‘I can say quite frankly, the one who contributed most from the beginning was Mario Sepulveda,’ he said. ‘It was he who did everything for us, who organised the team. He encouraged us not to lose hope, that some day we were going to get out.’
The air was so bad our eyes were burning the whole time. We were all coughing. It was like being in a filthy sauna where the air is full of dirt.
The men had meager supplies of canned tuna in the cramped refuge and limited themselves to half a bottle cap full each day. Water was taken from two industrial-sized oil drums which were full of water used to fill the radiators of the heavy equipment used down the mine – but tainted with oil.
Mario, a deeply religious man, says: ‘That was one act of God right there. We had water. It tasted foul but it didn’t poison us, even though it was tainted. We allowed ourselves a few small sips each day.’
Mario explains how he felt it was his job to keep spirits up. ‘I am a natural joker. When the others fell into despair, I would crack a joke or gee them along. I have always been a clown. I knew it was important for me to keep joking around.
“If I stopped joking then I would be letting them down. But sometimes it was hard to joke. They talk about the tears of a clown. That was me.’
Did he cry, I ask? ‘Sure, all the time. But I would walk away from the others, down a tunnel, so they would not see me weep. I knew I had to stay strong. My reputation in the mine was as a funny guy. I had to keep that reputation going, for the sake of morale.’
Then came a major boost. ‘There was underground water which we found on about day four and we used that water to bathe. It was run-off water from a shelf in the rocks. Once we found the water coming off the rock shelf we used a cup and would stand there, two in a pair, and help each other wash. We poured water on the other.’
But this hardly made up for the ‘inhumane’ conditions in the mine, where the ground was constantly wet. Mario pulls off his hospital socks to show his feet, which are still stained a reddish brown from the mud. He says he has a case of athlete’s foot.
He says: ‘The mine was swelteringly hot [around 92F, 33C]. We stripped down to our underwear. It was so humid you could not move without sweating.
‘The air was so bad our eyes were burning the whole time. We were all coughing. We made beds by putting cardboard on the floor.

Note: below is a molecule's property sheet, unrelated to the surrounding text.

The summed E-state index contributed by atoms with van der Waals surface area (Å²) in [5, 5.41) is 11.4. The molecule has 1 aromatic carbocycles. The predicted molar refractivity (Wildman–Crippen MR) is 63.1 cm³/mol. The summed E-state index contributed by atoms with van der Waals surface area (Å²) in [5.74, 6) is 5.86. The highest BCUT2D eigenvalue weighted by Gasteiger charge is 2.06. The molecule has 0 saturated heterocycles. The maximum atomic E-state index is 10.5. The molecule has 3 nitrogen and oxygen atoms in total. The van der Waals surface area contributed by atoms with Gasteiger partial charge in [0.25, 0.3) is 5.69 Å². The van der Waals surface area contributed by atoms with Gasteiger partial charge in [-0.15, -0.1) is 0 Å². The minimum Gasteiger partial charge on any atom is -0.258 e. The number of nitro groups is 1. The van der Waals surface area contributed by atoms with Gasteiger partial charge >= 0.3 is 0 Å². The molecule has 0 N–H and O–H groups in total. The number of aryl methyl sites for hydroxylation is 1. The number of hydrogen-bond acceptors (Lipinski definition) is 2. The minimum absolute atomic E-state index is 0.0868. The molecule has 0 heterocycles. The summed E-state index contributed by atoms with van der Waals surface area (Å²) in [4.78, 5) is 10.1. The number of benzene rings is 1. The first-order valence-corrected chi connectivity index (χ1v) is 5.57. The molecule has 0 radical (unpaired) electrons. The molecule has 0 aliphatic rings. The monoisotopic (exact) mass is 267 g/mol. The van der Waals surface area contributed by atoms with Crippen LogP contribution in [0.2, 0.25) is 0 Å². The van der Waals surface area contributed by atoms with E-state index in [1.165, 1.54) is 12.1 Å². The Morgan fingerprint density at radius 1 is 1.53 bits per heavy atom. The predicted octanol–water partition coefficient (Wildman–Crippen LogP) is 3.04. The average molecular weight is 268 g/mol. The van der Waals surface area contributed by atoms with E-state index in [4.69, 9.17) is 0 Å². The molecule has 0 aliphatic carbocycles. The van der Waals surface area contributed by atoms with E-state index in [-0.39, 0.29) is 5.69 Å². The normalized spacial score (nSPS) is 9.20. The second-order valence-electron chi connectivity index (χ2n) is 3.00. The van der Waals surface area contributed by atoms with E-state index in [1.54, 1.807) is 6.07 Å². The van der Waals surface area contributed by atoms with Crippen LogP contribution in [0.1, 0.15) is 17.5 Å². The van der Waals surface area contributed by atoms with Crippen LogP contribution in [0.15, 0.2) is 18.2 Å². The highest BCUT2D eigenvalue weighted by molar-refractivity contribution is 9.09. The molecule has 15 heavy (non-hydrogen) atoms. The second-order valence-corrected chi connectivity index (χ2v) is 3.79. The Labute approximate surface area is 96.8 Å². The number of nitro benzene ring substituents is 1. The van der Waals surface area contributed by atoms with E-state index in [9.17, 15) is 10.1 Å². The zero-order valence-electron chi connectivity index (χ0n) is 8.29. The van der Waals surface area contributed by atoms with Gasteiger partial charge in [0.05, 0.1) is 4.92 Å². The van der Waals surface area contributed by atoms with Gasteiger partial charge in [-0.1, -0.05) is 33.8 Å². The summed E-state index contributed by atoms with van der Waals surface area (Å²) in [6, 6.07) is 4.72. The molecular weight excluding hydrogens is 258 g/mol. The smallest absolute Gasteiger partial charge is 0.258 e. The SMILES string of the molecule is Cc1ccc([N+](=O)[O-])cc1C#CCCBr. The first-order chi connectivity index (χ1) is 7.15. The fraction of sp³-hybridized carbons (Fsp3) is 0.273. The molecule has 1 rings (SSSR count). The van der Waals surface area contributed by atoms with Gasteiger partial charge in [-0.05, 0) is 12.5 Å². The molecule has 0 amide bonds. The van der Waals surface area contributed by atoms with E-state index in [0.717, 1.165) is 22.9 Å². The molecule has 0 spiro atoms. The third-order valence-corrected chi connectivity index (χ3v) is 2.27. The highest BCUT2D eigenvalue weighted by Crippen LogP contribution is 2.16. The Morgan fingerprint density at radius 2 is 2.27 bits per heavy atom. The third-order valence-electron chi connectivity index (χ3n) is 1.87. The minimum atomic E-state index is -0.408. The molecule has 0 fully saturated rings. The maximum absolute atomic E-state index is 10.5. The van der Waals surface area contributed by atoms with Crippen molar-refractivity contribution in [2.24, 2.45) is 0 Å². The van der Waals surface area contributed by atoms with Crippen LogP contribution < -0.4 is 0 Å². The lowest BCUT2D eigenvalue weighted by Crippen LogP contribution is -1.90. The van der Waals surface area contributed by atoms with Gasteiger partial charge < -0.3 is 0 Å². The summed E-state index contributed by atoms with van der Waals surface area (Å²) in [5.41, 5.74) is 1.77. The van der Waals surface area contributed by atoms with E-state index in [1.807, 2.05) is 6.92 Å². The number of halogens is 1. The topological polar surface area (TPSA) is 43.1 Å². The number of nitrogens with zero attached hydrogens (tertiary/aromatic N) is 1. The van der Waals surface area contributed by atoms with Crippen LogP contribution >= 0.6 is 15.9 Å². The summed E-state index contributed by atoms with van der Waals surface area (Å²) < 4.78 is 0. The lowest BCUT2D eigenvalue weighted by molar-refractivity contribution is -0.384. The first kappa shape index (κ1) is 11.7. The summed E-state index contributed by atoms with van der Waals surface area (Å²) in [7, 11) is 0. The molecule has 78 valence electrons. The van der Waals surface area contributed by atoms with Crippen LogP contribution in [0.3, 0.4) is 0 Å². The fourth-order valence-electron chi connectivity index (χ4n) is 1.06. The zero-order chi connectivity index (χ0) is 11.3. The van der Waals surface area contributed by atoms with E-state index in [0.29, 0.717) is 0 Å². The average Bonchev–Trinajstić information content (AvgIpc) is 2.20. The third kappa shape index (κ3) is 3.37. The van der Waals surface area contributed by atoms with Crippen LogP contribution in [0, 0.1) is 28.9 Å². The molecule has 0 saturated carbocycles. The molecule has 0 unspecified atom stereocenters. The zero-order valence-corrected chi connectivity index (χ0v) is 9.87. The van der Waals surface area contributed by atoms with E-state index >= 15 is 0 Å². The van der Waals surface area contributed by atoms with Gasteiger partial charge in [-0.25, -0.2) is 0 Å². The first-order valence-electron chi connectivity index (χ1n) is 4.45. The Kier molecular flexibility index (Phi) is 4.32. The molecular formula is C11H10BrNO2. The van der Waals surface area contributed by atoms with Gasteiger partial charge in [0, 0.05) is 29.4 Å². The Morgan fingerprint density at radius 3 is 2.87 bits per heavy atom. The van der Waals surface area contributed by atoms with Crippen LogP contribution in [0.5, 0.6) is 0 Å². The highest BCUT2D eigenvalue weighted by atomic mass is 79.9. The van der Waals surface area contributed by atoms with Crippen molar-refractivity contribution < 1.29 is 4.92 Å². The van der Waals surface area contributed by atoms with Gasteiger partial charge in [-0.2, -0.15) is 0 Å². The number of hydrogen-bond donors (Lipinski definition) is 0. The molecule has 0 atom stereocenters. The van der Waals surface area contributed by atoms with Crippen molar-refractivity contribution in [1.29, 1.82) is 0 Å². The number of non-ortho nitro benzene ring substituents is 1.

‘The batteries in our helmet lights faded and then they went out completely on Day Three.’ The miners had a Nissan pick-up truck, a ‘scoop’ – a mechanical digger – a small cargo truck and another truck with a lift attached which is used to reach the roof. Mario says: ‘We used the vehicles for everything while we were down there. Some men slept in them, we used them to move stuff around and to explore the tunnels beneath us to look for any possible escape route going up.’
He says they spent much of the time in darkness but would use light from the headlamps to work by. They never totally ran out of light because if the battery in one vehicle went flat they could recharge it by running the engines.
They also sounded one of the vehicle’s horns every hour – just in case anyone on the other side would hear.
They conserved their light and used it as a ‘treat’. Mario says: ‘We are used to working in darkness -we are miners. We can feel our way down there in a way other men cannot. But we used the light to work by and eat and to reward ourselves and boost morale. An engineer found small low-wattage bulbs and rigged those up in the refuge and we ran those off a car battery. Mostly it was dark but that is what we are used to.’
Soon, hunger began to take its toll. Mario says: ‘I didn’t mind the hunger as much as some of the other men. I did military service. When you’ve been in the army, you know what hunger is and you are trained to ignore it. I knew we had water and could survive for two, maybe three weeks.’ But even Mario admits as the days wore on, his confidence dimmed.